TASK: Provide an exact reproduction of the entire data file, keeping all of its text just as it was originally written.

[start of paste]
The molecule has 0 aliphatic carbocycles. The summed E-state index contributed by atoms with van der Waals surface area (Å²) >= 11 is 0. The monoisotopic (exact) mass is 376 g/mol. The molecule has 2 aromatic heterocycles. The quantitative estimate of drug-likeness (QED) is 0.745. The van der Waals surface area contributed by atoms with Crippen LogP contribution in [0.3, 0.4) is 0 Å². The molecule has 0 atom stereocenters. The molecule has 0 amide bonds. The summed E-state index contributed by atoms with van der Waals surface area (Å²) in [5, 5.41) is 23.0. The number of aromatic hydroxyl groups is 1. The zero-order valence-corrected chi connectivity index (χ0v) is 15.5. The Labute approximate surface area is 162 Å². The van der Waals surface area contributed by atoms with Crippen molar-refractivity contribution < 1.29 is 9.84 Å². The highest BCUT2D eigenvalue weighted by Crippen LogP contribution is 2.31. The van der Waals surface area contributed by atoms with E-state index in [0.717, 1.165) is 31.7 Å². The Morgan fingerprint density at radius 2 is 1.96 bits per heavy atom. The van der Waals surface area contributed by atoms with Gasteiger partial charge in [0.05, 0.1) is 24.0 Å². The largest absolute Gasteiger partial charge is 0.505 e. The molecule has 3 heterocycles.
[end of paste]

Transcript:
The molecule has 0 aliphatic carbocycles. The summed E-state index contributed by atoms with van der Waals surface area (Å²) >= 11 is 0. The monoisotopic (exact) mass is 376 g/mol. The molecule has 2 aromatic heterocycles. The quantitative estimate of drug-likeness (QED) is 0.745. The van der Waals surface area contributed by atoms with Crippen LogP contribution in [0.3, 0.4) is 0 Å². The molecule has 0 atom stereocenters. The molecule has 0 amide bonds. The summed E-state index contributed by atoms with van der Waals surface area (Å²) in [5, 5.41) is 23.0. The number of aromatic hydroxyl groups is 1. The zero-order valence-corrected chi connectivity index (χ0v) is 15.5. The Labute approximate surface area is 162 Å². The van der Waals surface area contributed by atoms with Crippen molar-refractivity contribution < 1.29 is 9.84 Å². The highest BCUT2D eigenvalue weighted by Crippen LogP contribution is 2.31. The van der Waals surface area contributed by atoms with E-state index in [0.717, 1.165) is 31.7 Å². The Morgan fingerprint density at radius 2 is 1.96 bits per heavy atom. The van der Waals surface area contributed by atoms with Gasteiger partial charge in [0.05, 0.1) is 24.0 Å². The largest absolute Gasteiger partial charge is 0.505 e. The molecule has 3 heterocycles.